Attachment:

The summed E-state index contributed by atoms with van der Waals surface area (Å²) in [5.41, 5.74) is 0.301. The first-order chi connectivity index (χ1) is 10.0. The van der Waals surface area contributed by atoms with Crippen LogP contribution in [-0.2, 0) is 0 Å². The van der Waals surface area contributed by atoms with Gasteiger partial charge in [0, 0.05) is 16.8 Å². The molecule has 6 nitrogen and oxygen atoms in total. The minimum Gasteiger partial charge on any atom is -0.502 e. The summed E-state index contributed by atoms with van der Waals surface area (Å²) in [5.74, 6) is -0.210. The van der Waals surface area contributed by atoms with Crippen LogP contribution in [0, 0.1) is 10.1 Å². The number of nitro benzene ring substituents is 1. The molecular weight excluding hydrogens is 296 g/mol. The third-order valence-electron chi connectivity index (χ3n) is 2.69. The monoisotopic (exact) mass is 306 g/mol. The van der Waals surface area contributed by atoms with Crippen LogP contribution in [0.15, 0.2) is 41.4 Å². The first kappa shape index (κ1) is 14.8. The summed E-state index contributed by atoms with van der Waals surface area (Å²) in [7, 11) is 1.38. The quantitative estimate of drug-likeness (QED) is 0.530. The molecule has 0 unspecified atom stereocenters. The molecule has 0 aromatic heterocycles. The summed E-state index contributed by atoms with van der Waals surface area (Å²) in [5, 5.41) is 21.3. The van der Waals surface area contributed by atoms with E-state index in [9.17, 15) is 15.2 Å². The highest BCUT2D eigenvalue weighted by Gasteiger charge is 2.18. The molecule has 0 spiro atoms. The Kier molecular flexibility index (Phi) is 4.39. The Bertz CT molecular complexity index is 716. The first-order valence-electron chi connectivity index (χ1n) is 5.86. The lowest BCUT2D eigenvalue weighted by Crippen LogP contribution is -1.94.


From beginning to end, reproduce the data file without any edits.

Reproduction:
The summed E-state index contributed by atoms with van der Waals surface area (Å²) in [5.41, 5.74) is 0.301. The first-order chi connectivity index (χ1) is 10.0. The van der Waals surface area contributed by atoms with Crippen LogP contribution in [-0.2, 0) is 0 Å². The van der Waals surface area contributed by atoms with Gasteiger partial charge in [0, 0.05) is 16.8 Å². The molecule has 6 nitrogen and oxygen atoms in total. The minimum Gasteiger partial charge on any atom is -0.502 e. The summed E-state index contributed by atoms with van der Waals surface area (Å²) in [5.74, 6) is -0.210. The van der Waals surface area contributed by atoms with Crippen LogP contribution in [0, 0.1) is 10.1 Å². The number of nitro benzene ring substituents is 1. The molecular weight excluding hydrogens is 296 g/mol. The third-order valence-electron chi connectivity index (χ3n) is 2.69. The monoisotopic (exact) mass is 306 g/mol. The van der Waals surface area contributed by atoms with Crippen LogP contribution in [0.15, 0.2) is 41.4 Å². The first kappa shape index (κ1) is 14.8. The summed E-state index contributed by atoms with van der Waals surface area (Å²) in [7, 11) is 1.38. The quantitative estimate of drug-likeness (QED) is 0.530. The molecule has 0 unspecified atom stereocenters. The molecule has 0 aromatic heterocycles. The summed E-state index contributed by atoms with van der Waals surface area (Å²) in [5, 5.41) is 21.3. The van der Waals surface area contributed by atoms with E-state index in [9.17, 15) is 15.2 Å². The highest BCUT2D eigenvalue weighted by Gasteiger charge is 2.18. The molecule has 0 spiro atoms. The Kier molecular flexibility index (Phi) is 4.39. The Bertz CT molecular complexity index is 716. The first-order valence-electron chi connectivity index (χ1n) is 5.86. The lowest BCUT2D eigenvalue weighted by Crippen LogP contribution is -1.94.